If your minimum payments are too high, even after you take out a consolidation loan then this will be factored into the situation.

If you want to get the best result out of your loan then you may want to speak with a licensed insolvency trustee as they can give you all of the support you need with the process.

Consolidate using Home Equity

A home equity loan, or a second mortgage could also be an option if you want to try and consolidate your debt.

These terms essentially refer to the bank giving you money against a portion of your home.

If the bank happens to put your home’s value at $300,000 and the mortgage you have is for $250,000 then you will own $50,000 of your home.

This is known as your equity.

The bank may allow you to take out a second mortgage as this will help you to clear your debts.

If you do this then you will have two mortgages.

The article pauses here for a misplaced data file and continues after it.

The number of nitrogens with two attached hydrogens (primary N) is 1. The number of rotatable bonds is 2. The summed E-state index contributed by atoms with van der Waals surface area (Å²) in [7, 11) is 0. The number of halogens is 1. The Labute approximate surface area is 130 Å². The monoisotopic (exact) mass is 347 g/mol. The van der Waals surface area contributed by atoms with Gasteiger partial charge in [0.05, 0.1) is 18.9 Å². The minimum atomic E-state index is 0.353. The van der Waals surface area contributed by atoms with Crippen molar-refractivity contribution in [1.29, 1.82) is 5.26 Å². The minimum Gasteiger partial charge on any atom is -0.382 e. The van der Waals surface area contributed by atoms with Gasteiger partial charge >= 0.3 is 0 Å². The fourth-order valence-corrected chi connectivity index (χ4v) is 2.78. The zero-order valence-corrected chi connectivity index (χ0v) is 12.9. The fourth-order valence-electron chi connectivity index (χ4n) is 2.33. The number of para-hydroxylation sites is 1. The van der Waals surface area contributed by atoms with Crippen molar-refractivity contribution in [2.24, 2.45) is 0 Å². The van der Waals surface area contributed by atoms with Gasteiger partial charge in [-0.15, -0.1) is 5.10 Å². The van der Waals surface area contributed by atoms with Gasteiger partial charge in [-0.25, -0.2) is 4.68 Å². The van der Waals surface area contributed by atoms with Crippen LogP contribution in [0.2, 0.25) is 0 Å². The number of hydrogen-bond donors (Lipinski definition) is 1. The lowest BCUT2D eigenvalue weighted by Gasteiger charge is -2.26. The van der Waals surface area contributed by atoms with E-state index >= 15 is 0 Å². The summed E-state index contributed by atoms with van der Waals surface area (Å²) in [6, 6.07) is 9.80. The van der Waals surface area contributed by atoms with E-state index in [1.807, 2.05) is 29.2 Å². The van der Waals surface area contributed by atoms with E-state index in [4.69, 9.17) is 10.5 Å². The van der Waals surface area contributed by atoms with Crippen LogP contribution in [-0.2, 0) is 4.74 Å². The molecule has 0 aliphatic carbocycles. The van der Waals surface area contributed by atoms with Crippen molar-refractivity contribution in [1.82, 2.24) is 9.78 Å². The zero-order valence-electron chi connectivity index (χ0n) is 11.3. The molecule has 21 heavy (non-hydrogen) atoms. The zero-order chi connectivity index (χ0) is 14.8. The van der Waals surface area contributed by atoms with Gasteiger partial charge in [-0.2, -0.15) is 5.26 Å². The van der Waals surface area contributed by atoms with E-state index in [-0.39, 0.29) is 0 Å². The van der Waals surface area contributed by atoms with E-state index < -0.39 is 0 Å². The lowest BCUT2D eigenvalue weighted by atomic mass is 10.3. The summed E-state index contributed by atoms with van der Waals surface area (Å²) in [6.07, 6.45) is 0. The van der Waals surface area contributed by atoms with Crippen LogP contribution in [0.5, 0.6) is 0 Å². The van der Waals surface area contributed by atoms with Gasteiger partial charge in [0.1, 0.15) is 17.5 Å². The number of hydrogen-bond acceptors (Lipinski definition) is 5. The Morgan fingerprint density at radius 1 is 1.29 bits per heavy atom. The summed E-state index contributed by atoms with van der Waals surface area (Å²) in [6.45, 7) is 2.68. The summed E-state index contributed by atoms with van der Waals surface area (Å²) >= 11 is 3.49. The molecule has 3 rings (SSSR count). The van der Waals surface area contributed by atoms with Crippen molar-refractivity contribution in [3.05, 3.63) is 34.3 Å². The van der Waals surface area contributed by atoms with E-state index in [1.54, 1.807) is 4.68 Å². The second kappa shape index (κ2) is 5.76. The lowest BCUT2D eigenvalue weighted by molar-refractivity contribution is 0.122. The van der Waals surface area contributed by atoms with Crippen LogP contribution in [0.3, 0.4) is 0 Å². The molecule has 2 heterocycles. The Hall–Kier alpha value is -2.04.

You will have your first mortgage and the second would be for your debt consolidation.

There’s way more to this process than meets the eye, so make sure that you talk to your bank before you decide on the best path to take.

A lot of the time, the interest rate for your second mortgage will be the same as your primary mortgage.

If you know that you need to pay a higher rate on your second mortgage, then you need to factor this into account.

Using a second mortgage to consolidate your loan may mean that you can extend the amount of time you have to pay back the loan, while also having more flexible payment arrangements.

The disadvantage is that you need to have enough equity in your home, and you also need to pay a lot of fees.

Consolidation Using a Line of Credit

Before the great recession, banks were giving out lines of credit up to $20,000 to everyone they could.

The global economy has changed a lot though, and now it is much harder to qualify for credit.

You can easily check with your bank to find out if you can uncover their criteria while also being able to give yourself the best chance of success.

If you want to consolidate using a line of credit, then you will need to have a very good credit score and you will also need to have a positive net worth.